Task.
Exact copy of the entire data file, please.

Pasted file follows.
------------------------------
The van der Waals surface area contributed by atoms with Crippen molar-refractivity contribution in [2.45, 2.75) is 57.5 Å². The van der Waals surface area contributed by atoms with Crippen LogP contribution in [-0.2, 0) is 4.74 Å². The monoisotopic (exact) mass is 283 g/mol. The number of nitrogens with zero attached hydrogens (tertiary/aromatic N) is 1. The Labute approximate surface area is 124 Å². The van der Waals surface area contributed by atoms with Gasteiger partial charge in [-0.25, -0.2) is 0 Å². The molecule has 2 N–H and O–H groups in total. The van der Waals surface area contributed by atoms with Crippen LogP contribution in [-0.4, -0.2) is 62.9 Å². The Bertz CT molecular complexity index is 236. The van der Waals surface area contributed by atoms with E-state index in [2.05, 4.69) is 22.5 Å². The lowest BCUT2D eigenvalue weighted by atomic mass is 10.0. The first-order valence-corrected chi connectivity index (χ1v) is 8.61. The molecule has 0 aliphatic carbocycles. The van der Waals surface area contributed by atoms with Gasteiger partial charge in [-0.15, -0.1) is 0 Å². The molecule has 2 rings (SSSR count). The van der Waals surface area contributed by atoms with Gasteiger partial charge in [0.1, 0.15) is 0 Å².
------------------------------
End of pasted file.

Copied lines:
The van der Waals surface area contributed by atoms with Crippen molar-refractivity contribution in [2.45, 2.75) is 57.5 Å². The van der Waals surface area contributed by atoms with Crippen LogP contribution in [-0.2, 0) is 4.74 Å². The monoisotopic (exact) mass is 283 g/mol. The number of nitrogens with zero attached hydrogens (tertiary/aromatic N) is 1. The Labute approximate surface area is 124 Å². The van der Waals surface area contributed by atoms with Gasteiger partial charge in [-0.25, -0.2) is 0 Å². The molecule has 2 N–H and O–H groups in total. The van der Waals surface area contributed by atoms with Crippen LogP contribution in [-0.4, -0.2) is 62.9 Å². The Bertz CT molecular complexity index is 236. The van der Waals surface area contributed by atoms with E-state index in [2.05, 4.69) is 22.5 Å². The lowest BCUT2D eigenvalue weighted by atomic mass is 10.0. The first-order valence-corrected chi connectivity index (χ1v) is 8.61. The molecule has 0 aliphatic carbocycles. The van der Waals surface area contributed by atoms with Gasteiger partial charge in [-0.15, -0.1) is 0 Å². The molecule has 2 rings (SSSR count). The van der Waals surface area contributed by atoms with Gasteiger partial charge in [0.1, 0.15) is 0 Å².